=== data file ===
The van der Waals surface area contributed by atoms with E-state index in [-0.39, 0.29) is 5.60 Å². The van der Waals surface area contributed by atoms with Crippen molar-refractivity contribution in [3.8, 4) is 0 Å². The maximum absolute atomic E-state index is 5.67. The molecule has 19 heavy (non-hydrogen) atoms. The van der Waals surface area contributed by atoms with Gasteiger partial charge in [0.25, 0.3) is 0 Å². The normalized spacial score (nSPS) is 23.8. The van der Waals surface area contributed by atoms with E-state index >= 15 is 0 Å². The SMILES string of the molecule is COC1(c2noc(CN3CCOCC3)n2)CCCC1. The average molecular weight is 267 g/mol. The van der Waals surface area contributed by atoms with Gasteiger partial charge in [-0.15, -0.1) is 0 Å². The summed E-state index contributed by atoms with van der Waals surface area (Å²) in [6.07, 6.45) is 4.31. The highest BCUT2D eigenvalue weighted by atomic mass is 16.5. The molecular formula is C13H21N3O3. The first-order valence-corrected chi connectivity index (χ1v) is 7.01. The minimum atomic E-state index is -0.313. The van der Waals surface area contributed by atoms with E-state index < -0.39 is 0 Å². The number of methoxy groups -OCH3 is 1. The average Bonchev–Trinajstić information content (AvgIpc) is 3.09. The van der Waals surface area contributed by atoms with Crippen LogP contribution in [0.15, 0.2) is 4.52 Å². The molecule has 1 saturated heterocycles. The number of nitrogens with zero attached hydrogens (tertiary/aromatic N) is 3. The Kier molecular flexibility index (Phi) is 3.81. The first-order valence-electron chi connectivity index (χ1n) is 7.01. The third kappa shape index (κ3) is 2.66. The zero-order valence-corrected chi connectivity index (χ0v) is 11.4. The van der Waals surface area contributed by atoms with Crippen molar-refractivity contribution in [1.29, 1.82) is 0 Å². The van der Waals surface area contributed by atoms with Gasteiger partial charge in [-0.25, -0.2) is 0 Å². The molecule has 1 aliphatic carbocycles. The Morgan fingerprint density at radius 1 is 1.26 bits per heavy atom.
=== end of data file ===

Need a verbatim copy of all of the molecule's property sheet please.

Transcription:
The van der Waals surface area contributed by atoms with E-state index in [-0.39, 0.29) is 5.60 Å². The van der Waals surface area contributed by atoms with Crippen molar-refractivity contribution in [3.8, 4) is 0 Å². The maximum absolute atomic E-state index is 5.67. The molecule has 19 heavy (non-hydrogen) atoms. The van der Waals surface area contributed by atoms with Gasteiger partial charge in [0.25, 0.3) is 0 Å². The normalized spacial score (nSPS) is 23.8. The van der Waals surface area contributed by atoms with E-state index >= 15 is 0 Å². The SMILES string of the molecule is COC1(c2noc(CN3CCOCC3)n2)CCCC1. The average molecular weight is 267 g/mol. The van der Waals surface area contributed by atoms with Gasteiger partial charge in [-0.15, -0.1) is 0 Å². The summed E-state index contributed by atoms with van der Waals surface area (Å²) in [6.07, 6.45) is 4.31. The highest BCUT2D eigenvalue weighted by atomic mass is 16.5. The molecular formula is C13H21N3O3. The first-order valence-corrected chi connectivity index (χ1v) is 7.01. The minimum atomic E-state index is -0.313. The van der Waals surface area contributed by atoms with E-state index < -0.39 is 0 Å². The number of methoxy groups -OCH3 is 1. The average Bonchev–Trinajstić information content (AvgIpc) is 3.09. The van der Waals surface area contributed by atoms with Crippen LogP contribution in [0.15, 0.2) is 4.52 Å². The molecule has 1 saturated heterocycles. The number of nitrogens with zero attached hydrogens (tertiary/aromatic N) is 3. The Kier molecular flexibility index (Phi) is 3.81. The first-order valence-electron chi connectivity index (χ1n) is 7.01. The third kappa shape index (κ3) is 2.66. The zero-order valence-corrected chi connectivity index (χ0v) is 11.4. The van der Waals surface area contributed by atoms with Crippen molar-refractivity contribution in [1.29, 1.82) is 0 Å². The van der Waals surface area contributed by atoms with Gasteiger partial charge in [-0.25, -0.2) is 0 Å². The molecule has 1 aliphatic carbocycles. The Morgan fingerprint density at radius 1 is 1.26 bits per heavy atom.